Tampa is not the same place it was in 2006.  It is all well and good to go on and on about our cigar making past and call ourselves “Cigar City,” but we have already demolished so much of our history.  Instead of just having lectures at the History Center, it would be far better to protect at least the exterior appearance of the few remaining factories that were the key infrastructure in that history.  Just another thing on the City Council’s plate.

This week:

Tampa City Council member John Dingfelder said he will ask at Thursday’s council meeting to have the city’s legal department investigate options for historical preservation of all Tampa’s cigar factories.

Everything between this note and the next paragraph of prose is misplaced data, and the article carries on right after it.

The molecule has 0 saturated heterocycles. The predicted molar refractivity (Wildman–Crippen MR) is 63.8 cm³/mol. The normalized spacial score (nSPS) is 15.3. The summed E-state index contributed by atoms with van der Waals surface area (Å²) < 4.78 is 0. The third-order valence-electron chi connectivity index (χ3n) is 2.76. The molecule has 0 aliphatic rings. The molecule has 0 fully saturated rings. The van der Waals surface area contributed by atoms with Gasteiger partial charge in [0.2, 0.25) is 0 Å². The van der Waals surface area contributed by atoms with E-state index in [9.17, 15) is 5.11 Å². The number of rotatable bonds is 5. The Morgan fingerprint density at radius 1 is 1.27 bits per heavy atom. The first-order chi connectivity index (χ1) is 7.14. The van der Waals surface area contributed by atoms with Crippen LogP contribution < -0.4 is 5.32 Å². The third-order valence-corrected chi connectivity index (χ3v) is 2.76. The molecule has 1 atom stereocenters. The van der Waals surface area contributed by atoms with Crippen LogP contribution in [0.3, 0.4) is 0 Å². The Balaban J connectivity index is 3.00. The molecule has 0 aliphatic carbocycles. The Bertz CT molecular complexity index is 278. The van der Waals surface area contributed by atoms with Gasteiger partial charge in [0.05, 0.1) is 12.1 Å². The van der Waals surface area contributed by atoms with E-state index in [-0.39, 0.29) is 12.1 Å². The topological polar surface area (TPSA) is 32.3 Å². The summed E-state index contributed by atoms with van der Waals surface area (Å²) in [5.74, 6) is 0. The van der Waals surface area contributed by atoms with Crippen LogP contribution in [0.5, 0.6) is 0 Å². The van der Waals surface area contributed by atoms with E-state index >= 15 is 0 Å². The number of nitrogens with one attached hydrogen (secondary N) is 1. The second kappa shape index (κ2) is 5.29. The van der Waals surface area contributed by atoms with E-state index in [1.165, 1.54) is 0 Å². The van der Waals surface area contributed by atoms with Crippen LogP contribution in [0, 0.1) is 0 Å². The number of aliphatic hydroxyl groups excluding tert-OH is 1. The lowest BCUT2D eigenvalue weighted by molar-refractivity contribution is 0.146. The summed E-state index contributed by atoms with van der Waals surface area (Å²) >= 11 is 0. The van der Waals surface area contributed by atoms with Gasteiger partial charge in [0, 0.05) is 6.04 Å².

Two of his colleagues on the council agree a discussion is needed — Guido Maniscalco, who represents West Tampa, and Charlie Miranda, who lives there.

We do not know what they will come up with, but we are all for that effort.  While there should be limits on just how much is declared historical and worthy of preservation, something are quite obvious.  In Tampa the cigar factories are high on the list (especially when we have to deal with situations like this, which are further discussed in the Times article here).


— That’s Cheap

It turns out that:

Looking for cheap flights? Domestic airfares at St. Pete-Clearwater International Airport average $126.14, the eighth least expensive among U.S. 416 airports during the first quarter of 2019.

Nationally, the average fare was $352.06, according to the Bureau of Transportation Statistics at the U.S. Department of Transportation. The averages are based on round-trip airfares or one-way flights where no return trip was booked. Domestic airfares at Tampa International Airport averaged $311.32.